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Fri, January 26, 2007 : Last updated 22:27 pm (Thai local time)

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Home > Business > Saprang to chair TOT board

Saprang to chair TOT board

ICT minister says strong personality of junta assistant secretary makes him suited to the post, despite also being AOT chief

Information and Communications Technology Minister Sitthichai Pookaiyaudom yesterday said General Saprang Kalayanamitr, assistant secretary of the Council for National Security (CNS), would be appointed chairman of the TOT board.

He said Prime Minister Surayud Chulanont had agreed with the nomination.

Sitthichai said that with a strong personality, the top military officer was suited to the post. Though Saprang is already serving as chairman of Airports of Thailand, Sitthichai said he would also find time to dedicate himself to TOT.

The ministry will submit the proposed list of new board directors and chairman for the Cabinet's approval next week.

Saprang was the first to be named as TOT chairman in the Surayud government, before he was replaced by Montree Supaporn following public criticism that the CNS had sent in too many of its men to run state agencies.

Six out of 10 board members of TOT, including Montree, resigned last week. The remainder resigned this week, citing their responsibility for the possibility that TOT may have caused the state to lose access-charge revenue.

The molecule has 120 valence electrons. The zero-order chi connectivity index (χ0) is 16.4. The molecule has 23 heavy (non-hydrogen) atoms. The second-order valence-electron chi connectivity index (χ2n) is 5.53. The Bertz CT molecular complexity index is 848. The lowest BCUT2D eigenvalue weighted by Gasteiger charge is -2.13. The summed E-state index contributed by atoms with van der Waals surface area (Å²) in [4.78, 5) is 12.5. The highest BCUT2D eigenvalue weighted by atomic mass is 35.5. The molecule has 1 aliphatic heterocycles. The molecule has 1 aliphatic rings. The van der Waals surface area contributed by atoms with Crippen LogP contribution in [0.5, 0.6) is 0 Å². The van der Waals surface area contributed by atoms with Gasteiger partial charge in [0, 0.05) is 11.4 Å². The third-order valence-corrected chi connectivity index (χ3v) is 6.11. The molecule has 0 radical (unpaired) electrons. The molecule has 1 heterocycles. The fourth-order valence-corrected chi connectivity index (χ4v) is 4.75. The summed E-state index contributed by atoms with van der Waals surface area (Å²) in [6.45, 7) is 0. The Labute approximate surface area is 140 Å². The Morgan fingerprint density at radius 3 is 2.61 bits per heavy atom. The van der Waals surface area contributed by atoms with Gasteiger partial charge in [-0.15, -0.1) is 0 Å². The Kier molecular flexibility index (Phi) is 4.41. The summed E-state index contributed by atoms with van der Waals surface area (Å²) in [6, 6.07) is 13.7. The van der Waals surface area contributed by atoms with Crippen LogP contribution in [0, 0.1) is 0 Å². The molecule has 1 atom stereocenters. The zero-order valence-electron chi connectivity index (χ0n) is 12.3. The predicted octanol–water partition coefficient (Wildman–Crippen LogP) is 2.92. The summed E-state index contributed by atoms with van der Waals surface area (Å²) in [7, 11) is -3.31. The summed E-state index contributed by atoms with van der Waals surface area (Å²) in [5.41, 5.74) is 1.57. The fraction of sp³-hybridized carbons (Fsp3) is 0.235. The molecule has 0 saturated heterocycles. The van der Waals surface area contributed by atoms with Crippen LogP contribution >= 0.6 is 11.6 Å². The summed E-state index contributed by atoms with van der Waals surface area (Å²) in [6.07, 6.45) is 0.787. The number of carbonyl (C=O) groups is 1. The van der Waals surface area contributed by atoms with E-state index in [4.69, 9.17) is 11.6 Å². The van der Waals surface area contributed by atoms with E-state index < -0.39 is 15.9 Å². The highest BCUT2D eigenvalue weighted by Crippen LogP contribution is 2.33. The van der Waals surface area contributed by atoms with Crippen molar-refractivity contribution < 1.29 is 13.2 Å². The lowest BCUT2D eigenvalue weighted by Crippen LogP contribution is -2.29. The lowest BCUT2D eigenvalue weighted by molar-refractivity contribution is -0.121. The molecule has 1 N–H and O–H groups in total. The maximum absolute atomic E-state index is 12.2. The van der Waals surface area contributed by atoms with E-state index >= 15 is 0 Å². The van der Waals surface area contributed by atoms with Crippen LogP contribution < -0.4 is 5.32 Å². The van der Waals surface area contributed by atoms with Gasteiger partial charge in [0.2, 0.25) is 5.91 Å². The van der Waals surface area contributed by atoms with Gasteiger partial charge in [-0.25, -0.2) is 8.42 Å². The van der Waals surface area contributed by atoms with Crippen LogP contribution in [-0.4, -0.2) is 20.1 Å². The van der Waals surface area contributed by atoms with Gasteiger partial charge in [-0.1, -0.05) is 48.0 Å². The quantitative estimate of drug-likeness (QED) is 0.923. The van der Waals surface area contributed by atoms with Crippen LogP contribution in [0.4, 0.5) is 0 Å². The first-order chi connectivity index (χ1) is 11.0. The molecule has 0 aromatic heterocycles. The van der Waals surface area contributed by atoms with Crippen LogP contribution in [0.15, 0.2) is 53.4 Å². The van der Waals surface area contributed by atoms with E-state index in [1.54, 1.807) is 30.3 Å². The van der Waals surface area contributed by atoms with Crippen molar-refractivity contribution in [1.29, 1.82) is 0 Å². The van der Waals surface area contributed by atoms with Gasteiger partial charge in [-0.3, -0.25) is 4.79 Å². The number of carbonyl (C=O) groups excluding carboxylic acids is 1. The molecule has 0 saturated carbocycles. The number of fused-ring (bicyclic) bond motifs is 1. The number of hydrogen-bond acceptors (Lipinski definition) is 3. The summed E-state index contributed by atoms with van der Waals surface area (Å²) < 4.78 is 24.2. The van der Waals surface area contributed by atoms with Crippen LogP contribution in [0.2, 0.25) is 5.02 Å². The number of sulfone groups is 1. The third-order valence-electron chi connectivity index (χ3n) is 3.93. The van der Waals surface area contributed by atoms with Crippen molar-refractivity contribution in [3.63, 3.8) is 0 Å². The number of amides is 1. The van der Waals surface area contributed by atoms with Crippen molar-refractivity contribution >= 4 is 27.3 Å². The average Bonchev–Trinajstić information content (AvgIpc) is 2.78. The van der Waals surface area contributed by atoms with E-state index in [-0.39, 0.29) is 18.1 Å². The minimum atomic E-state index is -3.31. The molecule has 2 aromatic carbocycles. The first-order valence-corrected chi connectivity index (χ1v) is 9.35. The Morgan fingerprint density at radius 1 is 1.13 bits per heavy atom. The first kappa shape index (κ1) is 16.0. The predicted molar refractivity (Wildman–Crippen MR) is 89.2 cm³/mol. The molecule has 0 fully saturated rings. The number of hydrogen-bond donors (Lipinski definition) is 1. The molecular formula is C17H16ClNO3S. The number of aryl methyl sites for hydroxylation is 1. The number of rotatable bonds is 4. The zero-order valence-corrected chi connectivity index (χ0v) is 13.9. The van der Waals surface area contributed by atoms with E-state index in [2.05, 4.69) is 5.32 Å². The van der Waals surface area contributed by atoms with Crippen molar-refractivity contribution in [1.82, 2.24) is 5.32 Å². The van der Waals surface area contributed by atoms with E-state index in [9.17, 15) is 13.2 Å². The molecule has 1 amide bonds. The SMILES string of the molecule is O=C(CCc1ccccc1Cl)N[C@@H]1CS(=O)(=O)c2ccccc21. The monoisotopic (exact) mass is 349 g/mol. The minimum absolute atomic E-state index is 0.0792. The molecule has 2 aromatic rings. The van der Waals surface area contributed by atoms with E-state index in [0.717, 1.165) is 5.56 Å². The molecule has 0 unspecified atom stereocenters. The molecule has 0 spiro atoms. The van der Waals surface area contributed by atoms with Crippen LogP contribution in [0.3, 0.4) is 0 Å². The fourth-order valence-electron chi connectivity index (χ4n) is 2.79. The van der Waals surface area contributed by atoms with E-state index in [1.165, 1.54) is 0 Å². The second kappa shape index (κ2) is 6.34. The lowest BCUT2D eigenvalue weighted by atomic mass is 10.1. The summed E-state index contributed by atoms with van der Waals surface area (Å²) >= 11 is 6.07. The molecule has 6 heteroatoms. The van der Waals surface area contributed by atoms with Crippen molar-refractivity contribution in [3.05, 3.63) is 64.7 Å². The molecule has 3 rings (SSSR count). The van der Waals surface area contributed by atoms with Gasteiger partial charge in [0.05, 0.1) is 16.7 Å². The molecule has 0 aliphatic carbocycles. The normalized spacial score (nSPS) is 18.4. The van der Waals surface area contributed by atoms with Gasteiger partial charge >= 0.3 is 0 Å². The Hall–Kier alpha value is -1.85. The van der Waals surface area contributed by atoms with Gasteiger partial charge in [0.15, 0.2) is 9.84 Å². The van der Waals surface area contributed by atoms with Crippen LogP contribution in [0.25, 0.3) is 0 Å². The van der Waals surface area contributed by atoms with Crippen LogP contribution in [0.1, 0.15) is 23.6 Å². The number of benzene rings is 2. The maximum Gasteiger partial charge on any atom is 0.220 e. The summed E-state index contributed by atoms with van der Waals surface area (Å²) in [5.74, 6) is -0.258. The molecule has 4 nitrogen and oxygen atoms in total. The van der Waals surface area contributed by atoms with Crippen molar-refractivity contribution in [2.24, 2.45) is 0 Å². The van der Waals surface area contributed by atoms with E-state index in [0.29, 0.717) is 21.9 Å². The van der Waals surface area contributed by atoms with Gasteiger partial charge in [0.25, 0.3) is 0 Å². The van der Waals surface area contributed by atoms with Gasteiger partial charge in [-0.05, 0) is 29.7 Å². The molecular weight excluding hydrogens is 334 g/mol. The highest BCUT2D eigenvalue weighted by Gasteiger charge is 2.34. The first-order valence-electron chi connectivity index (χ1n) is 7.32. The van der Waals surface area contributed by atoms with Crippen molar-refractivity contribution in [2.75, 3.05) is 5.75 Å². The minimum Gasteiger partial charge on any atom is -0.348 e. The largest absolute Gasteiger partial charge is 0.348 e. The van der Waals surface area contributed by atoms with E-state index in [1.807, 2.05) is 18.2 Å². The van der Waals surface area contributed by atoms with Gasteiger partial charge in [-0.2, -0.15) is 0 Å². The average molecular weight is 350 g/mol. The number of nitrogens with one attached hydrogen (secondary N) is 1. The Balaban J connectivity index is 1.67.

The resignations came after the Central Administrative Court ordered TOT to enable connections between its subscribers and an additional 1.5 million phone numbers of Total Access Communication (DTAC), or consumers would be affected.

Montree, who met with TOT staff yesterday, said he understood that TOT has to compete with several rivals, including the National Telecommunications Commission (NTC), which sometimes takes sides with TOT, and sometimes not.

He also criticised DTAC for filing a lawsuit against TOT in the lower court over the network-access dispute.

The dispute began recently when TOT refused to integrate 1.5 million new phone numbers from both DTAC and True Move into its network, citing their refusal to pay its access charges.

The access charge, at the heart of the dispute, is a cost against the cellular concessionaires of CAT Telecom. It covers the cost of these operators connecting their subscribers' calls to other networks via TOT's facilities. CAT's concessionaires include DTAC, True Move and Digital Phone.

DTAC intends to pay the access charge to TOT, but at an interconnection-charge rate of Bt1.25 per minute instead of the original access-charge rate of Bt8.

The interconnection charge, introduced recently by the NTC, requires all operators to share revenues from voice and data calls between their networks on a fair basis. DTAC and True Move say they want to pay only the interconnection charge, instead of paying both the access and interconnection fees.

Until now, TOT has earned about Bt14 billion per year from the access charges.

TOT president Somkual Buraminhentre said that one mistake of the Surayud government was that it had not dissolved the NTC, "which has caused trouble for the industry".

In a related matter, he said

TOT would consult with its legal unit to see whether it could claim the loss from its private telecom concessionaires' deducting part of the concession fees to be paid as excise to the government before sharing the remainder with TOT or CAT.

This was permitted under a resolution of the previous government. The current government revoked the resolution this week.

Usanee Mongkolporn

The Nation

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